When bearing in against an ace-point or other low anchor game, you generally have two goals in mind. The first is safety; you want to create formations that are less likely to leave blots as you bear off. The second is winning a gammon; you’d like to maximize your gammon chances if you can.
It’s usually good practice to look at the gammon chances first. If your gammon chances are either very large or very small, then it’s not likely that any play you make will affect them enough to matter. In those situations, you just make the long-run safe play, whatever that might be. But if the gammon is up for grabs (which in practice means gammon chances in the 15% to 40% range) then you may need to look for riskier plays which win more gammons at the cost of some extra losing chances. Typically, these plays involve piling checkers on the 6-point and 5-point, hoping to hold the prime as long as possible, or bearing off checkers rather than clearing a point.
So what’s happening in this position? Here it’s pretty obvious that Black is going to win a gammon unless he gets hit. White has one checker to enter from the bar, then four checkers to extract from the ace-point, and several checkers in the outfield as well. In total, White needs 20 crossovers to get his checkers home, even after he manages to enter. Any reasonable play leaves Black with gammon chances in the 58% to 60% range, which is so large that Black can forget about the gammon as an issue and just concentrate on safety. So now we can ask the interesting question: What’s the long-run safest play?
When playing strictly for safety, Black has four goals. Here they are, arranged in order of importance:
- Don’t volunteer shots. Here this simply means that Black won’t slot the 7-point with his ace. Giving White even a single indirect from the bar means giving him an extra 5.5% to hit, which could easily be a game-winner.
- Try to ensure that 6-6 and 5-5 don’t leave shots. This won’t always be possible, and even when it is possible you may decide to leave one of these numbers in order to secure better distribution.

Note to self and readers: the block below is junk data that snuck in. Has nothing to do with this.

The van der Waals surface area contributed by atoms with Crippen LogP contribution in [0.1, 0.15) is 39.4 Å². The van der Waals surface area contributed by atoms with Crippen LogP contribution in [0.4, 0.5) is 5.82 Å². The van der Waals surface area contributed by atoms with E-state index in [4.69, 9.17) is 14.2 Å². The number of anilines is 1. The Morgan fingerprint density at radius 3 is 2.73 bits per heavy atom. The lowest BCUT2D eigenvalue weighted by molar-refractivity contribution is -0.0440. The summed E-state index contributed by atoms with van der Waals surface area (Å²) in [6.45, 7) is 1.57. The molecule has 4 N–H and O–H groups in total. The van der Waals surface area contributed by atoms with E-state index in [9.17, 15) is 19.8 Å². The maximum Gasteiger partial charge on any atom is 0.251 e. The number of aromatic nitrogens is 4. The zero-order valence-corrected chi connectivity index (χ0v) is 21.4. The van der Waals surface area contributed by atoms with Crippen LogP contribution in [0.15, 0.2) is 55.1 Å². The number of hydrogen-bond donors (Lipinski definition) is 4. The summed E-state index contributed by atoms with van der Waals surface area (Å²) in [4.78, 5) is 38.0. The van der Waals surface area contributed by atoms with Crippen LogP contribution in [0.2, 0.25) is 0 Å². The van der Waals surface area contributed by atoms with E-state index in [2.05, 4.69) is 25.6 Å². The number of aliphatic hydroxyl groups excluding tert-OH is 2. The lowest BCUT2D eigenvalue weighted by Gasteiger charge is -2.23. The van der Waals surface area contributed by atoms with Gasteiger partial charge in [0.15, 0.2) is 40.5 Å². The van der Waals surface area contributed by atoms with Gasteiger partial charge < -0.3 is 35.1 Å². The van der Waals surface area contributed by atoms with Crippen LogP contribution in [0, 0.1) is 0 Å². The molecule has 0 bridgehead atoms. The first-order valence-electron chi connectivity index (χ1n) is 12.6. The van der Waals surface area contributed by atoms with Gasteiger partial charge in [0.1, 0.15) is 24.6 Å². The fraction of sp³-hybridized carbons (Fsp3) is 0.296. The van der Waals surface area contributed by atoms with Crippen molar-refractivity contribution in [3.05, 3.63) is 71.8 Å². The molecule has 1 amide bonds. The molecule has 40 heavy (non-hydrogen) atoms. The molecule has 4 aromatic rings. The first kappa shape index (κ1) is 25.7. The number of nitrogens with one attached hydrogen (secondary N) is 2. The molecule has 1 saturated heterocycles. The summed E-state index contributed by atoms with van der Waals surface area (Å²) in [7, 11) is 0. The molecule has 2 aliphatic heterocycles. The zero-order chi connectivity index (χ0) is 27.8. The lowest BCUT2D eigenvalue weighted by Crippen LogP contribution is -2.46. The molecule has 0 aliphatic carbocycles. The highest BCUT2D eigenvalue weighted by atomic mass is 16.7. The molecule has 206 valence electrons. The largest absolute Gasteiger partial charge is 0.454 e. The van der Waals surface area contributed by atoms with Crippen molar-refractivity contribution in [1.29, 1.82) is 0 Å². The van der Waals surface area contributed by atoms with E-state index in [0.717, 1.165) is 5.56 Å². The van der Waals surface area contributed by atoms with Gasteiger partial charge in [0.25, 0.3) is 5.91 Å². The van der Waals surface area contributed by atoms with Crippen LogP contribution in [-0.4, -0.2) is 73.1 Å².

- Strip the 6-point for quick clearance later. In general, you want to place your spare checkers on the 3, 4, and 5-points, preparing to clear the 6-point when you get all your men in.
- Avoid phantom interior gaps. A real interior gap occurs when an interior point like the 3-point or 4-point is actually open when the bearoff starts. Interior gaps are very weak and those formations will leave many more shots than a completely made board. Less weak (but still a serious flaw) are what I like to call “phantom gaps”, where you have all the points made but some points lack spares. For example, if you have spares on the 6, 5, and 3-points, but no spare on the 4-point, you have a phantom gap. Most players ignore this situation, but it’s actually more serious than it appears, leading to awkward formations later and more shots.
Note that some phantom gaps are worse then others. The 2-point and the 5-point are the least serious. The 2-point is so deep that it generally gets filled later, and the 5-point isn’t too important because it’s sometimes an advantage to clear the 5-point before clearing the 6-point. The serious phantom gaps occur on the 3-point and the 4-point.
If we now put all these ideas to work, we can find a clear winner with the 5-1, namely 8/3 6/5! All criteria are met: no shot volunteered, 6-6 and 5-5 are both safe, the 6-point is stripped, and no phantom gaps.
Other plays don’t work as well. 10/5 4/3 blots on both 6-6 and 5-5 and leaves a phantom gap on the 4-point. 10/5 6/5 doesn’t blot but also doesn’t put a spare on the 3-point, which may prove useful.